From the e-commerce stores, you can also get the cases fitted to store the 18650 battery. This is really useful as it allows you to avoid soldering the wires directly on the battery and/or attaching them with tape. Another DIY solution, for people owning a 3D printer, is also getting a 18650 case design from sites like thingiverse and creating it by yourself.
The TP4056 module
This is an important part of my assembly, still available at a very affordable price. This is a battery charger module. It includes all the circuits required to protect your battery while recharging and avoiding the current from coming back to the power source once the battery has reached a higher level compared to the power source.
This module is specifically designed to be used to charge the 18650 Lithium-ion batteries, so it will work out of the box with this kind of battery. Moreover, for other load combinations, the TP4956 also includes a programmable resistor able to reduce the amperage going to battery in order to better regulate the desired output.
Looking at the main parts, it includes 2 LEDs that will visually notify if you are going to charge the battery or if this is fully charged. The BAT PINs are those connected to the battery (and to the Raspberry PI Pico), while the IN PINs will go to our solar cells.
As you can see from the picture, the TP4056 also includes a micro-USB port that can be used as an alternative to our solar cell to recharge the 18650 battery.
The main features of TP4056 modules are below summarized:
|Input supply voltage||-0.3 V to 8V|
|Operating temperature range||-40°C to 85°C|
|Output Voltage||4.2 V with 1.5% accuracy|
|Trickle charge threshold||2.9 V|
|BAT Pin max current||1200 mA|
Before going on
Finally, before proceeding with the project: when the battery is connected to the Raspberry PI Pico DON’T connect the PC USB cable to the Raspberry PI Pico micro USB port for programming it. Please detach the battery before connecting the PC OR use a Schottky diode to protect the battery.
What We Need
As usual, I suggest adding from now to your favourite e-commerce shopping cart all the needed hardware, so that at the end you will be able to evaluate overall costs and decide if continue with the project or remove them from the shopping cart. So, hardware will be only:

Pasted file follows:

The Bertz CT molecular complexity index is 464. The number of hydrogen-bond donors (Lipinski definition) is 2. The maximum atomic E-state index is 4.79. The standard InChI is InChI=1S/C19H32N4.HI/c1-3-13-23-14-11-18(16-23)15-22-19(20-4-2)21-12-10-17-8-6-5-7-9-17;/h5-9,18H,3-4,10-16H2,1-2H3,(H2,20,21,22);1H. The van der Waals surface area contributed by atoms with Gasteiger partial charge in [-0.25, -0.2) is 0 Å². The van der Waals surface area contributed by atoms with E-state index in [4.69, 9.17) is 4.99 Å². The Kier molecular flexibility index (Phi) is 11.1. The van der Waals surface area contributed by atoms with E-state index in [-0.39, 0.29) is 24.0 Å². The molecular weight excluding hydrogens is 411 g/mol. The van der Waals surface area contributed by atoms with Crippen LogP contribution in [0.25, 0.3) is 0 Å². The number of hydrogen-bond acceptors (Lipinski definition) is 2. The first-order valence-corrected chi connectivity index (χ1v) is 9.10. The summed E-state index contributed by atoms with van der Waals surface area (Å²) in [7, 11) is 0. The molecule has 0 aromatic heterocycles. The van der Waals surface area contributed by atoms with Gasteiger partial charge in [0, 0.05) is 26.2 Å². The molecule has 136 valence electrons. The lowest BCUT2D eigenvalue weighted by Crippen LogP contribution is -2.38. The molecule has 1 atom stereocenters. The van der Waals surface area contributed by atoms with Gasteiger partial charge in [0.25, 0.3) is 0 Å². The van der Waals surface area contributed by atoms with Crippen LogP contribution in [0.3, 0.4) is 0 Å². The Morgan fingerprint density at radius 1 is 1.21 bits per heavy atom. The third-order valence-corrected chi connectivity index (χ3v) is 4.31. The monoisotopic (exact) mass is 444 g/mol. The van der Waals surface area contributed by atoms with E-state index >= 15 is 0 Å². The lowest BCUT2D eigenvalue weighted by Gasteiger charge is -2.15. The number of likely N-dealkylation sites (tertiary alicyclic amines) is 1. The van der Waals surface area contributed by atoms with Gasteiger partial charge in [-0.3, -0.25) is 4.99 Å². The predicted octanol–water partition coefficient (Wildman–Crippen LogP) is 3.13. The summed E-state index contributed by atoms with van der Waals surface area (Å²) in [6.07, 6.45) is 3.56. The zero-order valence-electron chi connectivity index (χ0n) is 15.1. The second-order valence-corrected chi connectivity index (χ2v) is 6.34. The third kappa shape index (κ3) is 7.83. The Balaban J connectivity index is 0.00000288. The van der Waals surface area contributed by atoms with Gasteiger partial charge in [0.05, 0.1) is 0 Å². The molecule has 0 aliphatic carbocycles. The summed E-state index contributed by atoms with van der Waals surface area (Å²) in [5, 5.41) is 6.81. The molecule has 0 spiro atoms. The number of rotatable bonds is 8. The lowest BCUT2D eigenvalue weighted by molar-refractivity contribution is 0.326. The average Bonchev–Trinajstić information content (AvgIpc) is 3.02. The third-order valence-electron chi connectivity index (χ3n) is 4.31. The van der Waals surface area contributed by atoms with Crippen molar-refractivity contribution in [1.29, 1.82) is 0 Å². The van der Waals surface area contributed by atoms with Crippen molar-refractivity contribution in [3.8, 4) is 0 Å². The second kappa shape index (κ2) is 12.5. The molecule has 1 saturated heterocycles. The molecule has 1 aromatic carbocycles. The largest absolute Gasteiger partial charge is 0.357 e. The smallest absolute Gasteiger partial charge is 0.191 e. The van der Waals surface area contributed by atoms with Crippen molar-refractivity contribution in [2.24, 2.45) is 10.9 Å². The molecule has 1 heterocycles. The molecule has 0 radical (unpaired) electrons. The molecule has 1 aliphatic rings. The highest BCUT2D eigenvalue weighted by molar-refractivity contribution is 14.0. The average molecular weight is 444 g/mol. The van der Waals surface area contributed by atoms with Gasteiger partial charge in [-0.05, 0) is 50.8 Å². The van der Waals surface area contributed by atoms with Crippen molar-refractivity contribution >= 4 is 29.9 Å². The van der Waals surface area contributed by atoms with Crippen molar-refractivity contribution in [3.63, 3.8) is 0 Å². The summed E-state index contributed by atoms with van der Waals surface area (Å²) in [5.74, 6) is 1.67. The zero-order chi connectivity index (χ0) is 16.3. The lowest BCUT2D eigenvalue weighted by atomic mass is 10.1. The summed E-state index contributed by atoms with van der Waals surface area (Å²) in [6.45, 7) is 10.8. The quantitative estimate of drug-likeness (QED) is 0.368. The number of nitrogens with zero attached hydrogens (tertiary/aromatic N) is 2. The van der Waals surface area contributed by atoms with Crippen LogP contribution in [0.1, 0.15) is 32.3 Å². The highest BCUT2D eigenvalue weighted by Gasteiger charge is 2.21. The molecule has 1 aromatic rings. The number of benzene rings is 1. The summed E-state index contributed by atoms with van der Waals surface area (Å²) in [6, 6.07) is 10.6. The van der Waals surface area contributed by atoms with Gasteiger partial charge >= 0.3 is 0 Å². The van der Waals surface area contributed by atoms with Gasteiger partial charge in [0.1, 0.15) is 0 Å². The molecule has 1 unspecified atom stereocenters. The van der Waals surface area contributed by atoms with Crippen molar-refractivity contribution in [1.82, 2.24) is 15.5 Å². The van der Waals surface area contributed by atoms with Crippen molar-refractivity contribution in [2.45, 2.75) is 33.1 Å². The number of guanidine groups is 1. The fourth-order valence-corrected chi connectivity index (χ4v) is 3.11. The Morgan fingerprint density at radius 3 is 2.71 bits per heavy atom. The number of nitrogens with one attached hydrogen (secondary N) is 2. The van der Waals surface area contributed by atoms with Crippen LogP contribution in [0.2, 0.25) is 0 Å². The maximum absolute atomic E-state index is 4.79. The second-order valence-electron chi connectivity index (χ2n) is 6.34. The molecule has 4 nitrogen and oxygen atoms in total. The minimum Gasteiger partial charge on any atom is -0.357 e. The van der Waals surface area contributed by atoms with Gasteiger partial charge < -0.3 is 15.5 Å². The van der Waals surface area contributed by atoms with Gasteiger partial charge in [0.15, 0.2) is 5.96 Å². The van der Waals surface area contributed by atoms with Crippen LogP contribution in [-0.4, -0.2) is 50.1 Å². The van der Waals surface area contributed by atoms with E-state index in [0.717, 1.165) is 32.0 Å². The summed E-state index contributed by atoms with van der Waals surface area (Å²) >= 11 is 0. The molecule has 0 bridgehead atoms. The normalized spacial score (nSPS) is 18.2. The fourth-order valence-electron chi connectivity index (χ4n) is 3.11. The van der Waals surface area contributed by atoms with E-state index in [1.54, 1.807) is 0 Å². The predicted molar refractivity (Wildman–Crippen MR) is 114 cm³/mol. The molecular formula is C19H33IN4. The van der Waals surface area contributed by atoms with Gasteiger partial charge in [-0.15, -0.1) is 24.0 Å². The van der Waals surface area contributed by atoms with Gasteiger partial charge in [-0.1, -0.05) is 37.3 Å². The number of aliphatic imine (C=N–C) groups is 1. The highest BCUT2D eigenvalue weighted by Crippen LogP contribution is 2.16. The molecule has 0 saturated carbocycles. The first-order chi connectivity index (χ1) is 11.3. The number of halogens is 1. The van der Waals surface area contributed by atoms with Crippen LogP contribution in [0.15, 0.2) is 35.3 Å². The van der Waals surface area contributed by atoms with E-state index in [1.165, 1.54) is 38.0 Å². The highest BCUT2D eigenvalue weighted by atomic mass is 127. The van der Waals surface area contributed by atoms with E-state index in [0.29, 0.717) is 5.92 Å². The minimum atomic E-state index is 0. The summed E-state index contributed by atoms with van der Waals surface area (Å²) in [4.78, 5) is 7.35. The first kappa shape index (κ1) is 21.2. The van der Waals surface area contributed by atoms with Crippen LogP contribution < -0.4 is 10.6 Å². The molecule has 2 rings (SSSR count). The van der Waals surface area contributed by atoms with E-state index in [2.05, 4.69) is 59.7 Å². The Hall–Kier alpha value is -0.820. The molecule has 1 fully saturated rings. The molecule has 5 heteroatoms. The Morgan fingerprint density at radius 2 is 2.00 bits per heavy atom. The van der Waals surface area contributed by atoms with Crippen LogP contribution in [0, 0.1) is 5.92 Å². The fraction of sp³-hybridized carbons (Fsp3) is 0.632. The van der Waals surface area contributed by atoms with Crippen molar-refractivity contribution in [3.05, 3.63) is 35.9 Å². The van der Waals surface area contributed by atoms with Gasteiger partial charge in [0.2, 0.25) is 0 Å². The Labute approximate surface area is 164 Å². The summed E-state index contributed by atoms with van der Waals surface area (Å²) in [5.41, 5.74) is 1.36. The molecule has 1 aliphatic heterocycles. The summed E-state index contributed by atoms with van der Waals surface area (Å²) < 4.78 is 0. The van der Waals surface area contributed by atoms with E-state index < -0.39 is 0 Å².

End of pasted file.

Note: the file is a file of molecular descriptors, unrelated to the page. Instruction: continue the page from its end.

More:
- A common computer (maybe with Windows, Linux or Mac). It can also be a Raspberry PI Computer board
- Raspberry PI Pico microcontroller (with a common micro USB cable)
- Solar Cells
- TP4056 module
- 18650 battery with 18650 case
- breadboard (optional)
- dupont wirings
Raspberry PI Pico and Solar Cells Wiring
Please find below the wiring diagram to connect the Raspberry PI Pico with a solar cell, the TP4056 module and the 18650 battery:
Please, find below some pictures from my lab. As you can see, I’ve used the left line running all over the breadboard length in order to wire together the TP4056 module output with the battery and the Raspberry PI Pico PIN where the microcontroller will take the power supply:
Test Raspberry PI Pico and Solar Cell
In order to test if the whole project works, please detach the Raspberry PI Pico from the power circuit and start installing the MicroPython firmware according to my First steps with Raspberry PI Pico for Beginners tutorial.
As we’ll run a code powering the RPI Pico without a PC connected, please remember to save your MicroPython code in your Raspberry PI Pico storage named “main.py”.
You can try, for example, the following blinking code, that will make the on-board LED of Raspberry PI Pico blink every half second:
from machine import Pin, Timer led = Pin(25, Pin.OUT) timer = Timer() def blink(timer): led.toggle() timer.init(freq=2, mode=Timer.PERIODIC, callback=blink)
Also note that the firmware for Raspberry PI Pico W addresses differently the LED port, so resulting in the following code:
from machine import Pin, Timer led = Pin("LED", Pin.OUT) timer = Timer() def blink(timer): led.toggle() timer.init(freq=2, mode=Timer.PERIODIC, callback=blink)
Save the code in your microcontroller storage, disconnect the RPI Pico from your PC and then connect the Raspberry PI Pico to the circuit as in the wiring diagram.
You will see the Pico on-board LED blinking.
Interested to do more with your Raspberry PI Pico? Try to look at my Raspberry PI Pico tutorials for useful and funny projects!
Enjoy your Raspberry PI Pico and Solar Cell projects!